The Sheriff of Nottingham is triumphant. The Hood is dead. The rebels of Sherwood Forest have been routed. Now it is left to Marion to lead the survivors, but the forest itself is dying around her and the fey – the fairy people who live unnoticed amongst the trees – have grown hostile. They will have their reckoning.
Meanwhile, the Sheriff’s dark forces are on the rise, and he has a reason to be confident of victory because the only weapon that can kill him – the black arrow – is safely in his possession. He is determined to send his soldiers and demons into the forest and destroy everything that exists there, although the magic that prevents him from entering Sherwood still holds strong. But the Sheriff has, reluctantly, found a new ally – a King with an army big enough to invade Sherwood on the Sheriff’s behalf and crush the ragtag resistance.
And then a messenger arrives in the forest. King Richard is alive, being held prisoner by the vicious tyrant King Wulfhere. And another man arrives in the forest as well. The man Marion loves, the man whose head is supposedly still on a stake outside the Sheriff’s castle, the man who is their only hope of salvation.
Fans of the Robin Hood: Demon’s Bane series won’t be disappointed by this third entry in the series. It is, like the volumes that preceded it, a fast-paced and undemanding re-imagining of the Robin Hood legend, laced with violence and black magic, peppered with just a touch of cheesy romance. And, for the most part, it works. There are some cracking action scenes, a neatly executed finale, and a nice sense of period atmosphere.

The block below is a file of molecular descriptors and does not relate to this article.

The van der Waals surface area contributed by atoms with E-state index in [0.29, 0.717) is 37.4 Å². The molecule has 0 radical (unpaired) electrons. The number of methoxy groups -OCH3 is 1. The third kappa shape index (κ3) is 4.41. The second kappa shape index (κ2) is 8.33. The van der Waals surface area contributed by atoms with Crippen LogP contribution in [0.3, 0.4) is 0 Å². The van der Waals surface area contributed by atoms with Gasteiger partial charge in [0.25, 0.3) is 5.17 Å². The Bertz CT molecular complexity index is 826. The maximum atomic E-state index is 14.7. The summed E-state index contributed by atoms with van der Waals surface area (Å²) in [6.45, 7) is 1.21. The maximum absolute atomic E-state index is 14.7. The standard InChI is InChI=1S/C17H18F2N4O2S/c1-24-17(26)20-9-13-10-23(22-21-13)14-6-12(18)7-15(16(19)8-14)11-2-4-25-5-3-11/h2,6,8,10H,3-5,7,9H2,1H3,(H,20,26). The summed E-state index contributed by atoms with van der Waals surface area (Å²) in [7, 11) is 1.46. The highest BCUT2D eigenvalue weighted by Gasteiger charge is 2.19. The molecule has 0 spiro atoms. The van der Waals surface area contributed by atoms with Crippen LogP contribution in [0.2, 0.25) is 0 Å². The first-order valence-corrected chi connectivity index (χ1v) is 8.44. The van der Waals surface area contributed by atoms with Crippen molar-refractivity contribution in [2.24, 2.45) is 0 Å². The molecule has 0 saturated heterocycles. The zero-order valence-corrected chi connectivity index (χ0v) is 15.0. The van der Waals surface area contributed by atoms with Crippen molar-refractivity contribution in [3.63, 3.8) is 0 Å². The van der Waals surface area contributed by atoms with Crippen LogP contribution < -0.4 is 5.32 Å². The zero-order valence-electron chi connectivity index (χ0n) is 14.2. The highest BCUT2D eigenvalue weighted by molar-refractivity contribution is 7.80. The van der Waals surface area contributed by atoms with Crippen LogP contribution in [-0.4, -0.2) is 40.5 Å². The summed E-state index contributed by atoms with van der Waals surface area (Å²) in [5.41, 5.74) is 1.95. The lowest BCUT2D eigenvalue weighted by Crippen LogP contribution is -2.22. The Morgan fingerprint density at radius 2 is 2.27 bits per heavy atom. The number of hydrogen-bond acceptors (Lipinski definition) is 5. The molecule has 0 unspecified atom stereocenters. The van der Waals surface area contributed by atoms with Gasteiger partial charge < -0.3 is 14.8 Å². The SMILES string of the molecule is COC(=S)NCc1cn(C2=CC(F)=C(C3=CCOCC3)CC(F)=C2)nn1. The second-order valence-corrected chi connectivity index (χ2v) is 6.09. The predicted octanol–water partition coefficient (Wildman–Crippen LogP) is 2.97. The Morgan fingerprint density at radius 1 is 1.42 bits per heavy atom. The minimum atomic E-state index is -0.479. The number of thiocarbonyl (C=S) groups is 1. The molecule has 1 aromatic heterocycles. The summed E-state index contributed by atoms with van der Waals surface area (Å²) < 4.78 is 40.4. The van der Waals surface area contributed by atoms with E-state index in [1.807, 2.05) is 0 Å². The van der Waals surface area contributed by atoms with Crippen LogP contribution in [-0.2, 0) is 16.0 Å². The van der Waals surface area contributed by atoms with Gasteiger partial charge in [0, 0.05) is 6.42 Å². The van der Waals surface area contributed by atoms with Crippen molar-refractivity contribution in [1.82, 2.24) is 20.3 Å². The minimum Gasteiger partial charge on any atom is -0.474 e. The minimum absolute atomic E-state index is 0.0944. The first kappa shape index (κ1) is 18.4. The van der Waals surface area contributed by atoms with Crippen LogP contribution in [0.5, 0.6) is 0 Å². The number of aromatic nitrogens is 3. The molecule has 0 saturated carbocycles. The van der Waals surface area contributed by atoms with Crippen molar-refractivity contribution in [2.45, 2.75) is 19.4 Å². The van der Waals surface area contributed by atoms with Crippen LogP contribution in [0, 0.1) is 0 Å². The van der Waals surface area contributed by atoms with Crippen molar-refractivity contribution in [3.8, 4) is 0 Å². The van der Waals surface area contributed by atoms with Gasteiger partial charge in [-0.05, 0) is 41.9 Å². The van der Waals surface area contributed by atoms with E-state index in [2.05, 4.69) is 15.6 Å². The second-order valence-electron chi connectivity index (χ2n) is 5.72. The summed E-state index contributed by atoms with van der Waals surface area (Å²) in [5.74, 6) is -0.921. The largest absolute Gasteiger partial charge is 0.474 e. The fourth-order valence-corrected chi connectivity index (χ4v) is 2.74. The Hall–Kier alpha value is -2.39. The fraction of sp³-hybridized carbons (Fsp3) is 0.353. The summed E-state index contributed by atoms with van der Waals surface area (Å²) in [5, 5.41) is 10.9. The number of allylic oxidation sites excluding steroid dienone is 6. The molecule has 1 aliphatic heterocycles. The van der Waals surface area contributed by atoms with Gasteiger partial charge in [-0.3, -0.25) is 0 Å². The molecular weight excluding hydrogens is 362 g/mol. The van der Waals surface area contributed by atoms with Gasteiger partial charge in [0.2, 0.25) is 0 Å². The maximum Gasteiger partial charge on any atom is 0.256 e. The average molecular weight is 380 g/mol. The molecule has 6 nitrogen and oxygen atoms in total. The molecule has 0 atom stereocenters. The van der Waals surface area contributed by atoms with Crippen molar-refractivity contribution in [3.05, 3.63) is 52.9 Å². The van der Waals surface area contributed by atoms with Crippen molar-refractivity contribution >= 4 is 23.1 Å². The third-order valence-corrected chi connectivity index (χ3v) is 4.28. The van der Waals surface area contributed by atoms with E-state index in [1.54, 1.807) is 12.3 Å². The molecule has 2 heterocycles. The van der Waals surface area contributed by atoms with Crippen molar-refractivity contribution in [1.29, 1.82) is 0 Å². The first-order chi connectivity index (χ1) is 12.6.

If some of the tropes feel a little hackneyed (i.e. the Sheriff tries to lure Sherwood’s merry band into a trap by mounting yet another archery contest) it’s to Debbie Viguie and (the aptly named) James R. Tuck’s credit that we’re still ready to keep reading, even though we’ve trod this ground so many times before and we all know how it’s going to end. And, yes, it isn’t giving anything away to reveal that, in the heat of competition, an arrow does split another arrow vertically in half en route to the bullseye. Maybe there’s a bit too much going on, and a mid-point scene when Marion et al scare off invading soldiers by pretending to be ghosts isn’t one of the book’s shining moments, but at least the constant twists and turns stop us from thinking too hard about inconsistencies in the rest of the plot. So, there’s really nothing new to see here but Viguie and Tuck recycle the old very well indeed.
ROBIN HOOD: DEMON’S BANE – SOVEREIGN’S WAR / AUTHORS: DEBBIE VIGUIE, JAMES R. TUCK / PUBLISHER: TITAN BOOKS / RELEASE DATE: OUT NOW